Advisor(s) - Committee Chair
Daniel Roenker, John O’Commor, Lynn Clark
Department of Psychology
Master of Arts
The predictive validity of the Metropolitan Test, 1976 edition (MRT), was examined as it related to school entrance age and its effect on cognitive achievement. A sample of 66 first grade children was tested on the MRT at the beginning of the school year. The children were then assigned to one of two groups. Croup 1 consisted of those children who were 6 and older at the time of the test; Group 2 consisted of those students under 6. At the end of the first and third grade, each group was administered the Comprehensive Test of Basic Skills (CTBS) as well as the Short Form Test of Academic Aptitude (SFTAA) at the end of the third grade. The comparison of these groups, with the use of a t test, indicated that there were no significant differences between scores of Group 1 and Group 2 (p= .05) on any of the four measurements. Also, when using a biserial correlation, there were no significant correlations between age and achievement. This research would indicate that the MRT is not a valid predictor when determining the relationship of age of entrance to first grade and its effect on subsequent achievement.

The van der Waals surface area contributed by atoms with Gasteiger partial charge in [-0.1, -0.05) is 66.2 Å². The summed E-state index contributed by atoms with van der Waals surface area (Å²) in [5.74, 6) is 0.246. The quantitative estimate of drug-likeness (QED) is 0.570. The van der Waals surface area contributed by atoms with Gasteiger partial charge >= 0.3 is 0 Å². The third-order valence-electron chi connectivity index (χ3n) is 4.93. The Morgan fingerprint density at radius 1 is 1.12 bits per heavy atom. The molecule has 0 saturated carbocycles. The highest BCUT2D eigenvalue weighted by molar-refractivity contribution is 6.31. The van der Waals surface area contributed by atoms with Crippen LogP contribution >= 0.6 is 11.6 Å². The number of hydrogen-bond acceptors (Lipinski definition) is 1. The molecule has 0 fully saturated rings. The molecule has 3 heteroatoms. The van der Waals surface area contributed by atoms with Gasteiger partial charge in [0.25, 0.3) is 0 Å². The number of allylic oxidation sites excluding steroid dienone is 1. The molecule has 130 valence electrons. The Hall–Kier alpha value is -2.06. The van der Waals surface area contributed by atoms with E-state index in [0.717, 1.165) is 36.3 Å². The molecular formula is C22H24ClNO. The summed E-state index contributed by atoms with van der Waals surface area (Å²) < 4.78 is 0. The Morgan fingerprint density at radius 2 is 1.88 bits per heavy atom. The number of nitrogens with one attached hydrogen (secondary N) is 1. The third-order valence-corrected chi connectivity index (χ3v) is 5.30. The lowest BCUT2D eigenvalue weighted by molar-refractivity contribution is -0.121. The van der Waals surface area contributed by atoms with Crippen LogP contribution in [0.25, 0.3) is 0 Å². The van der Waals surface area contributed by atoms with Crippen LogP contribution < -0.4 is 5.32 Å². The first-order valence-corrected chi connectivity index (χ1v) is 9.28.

Child Psychology | Psychology | Social and Behavioral Sciences
Emberton, Julie, "Entrance Age to First Grade: Its Effect on Cognitive Achievement as Predicted by the Metropolitan Readiness Test" (1981). Masters Theses & Specialist Projects. Paper 3266.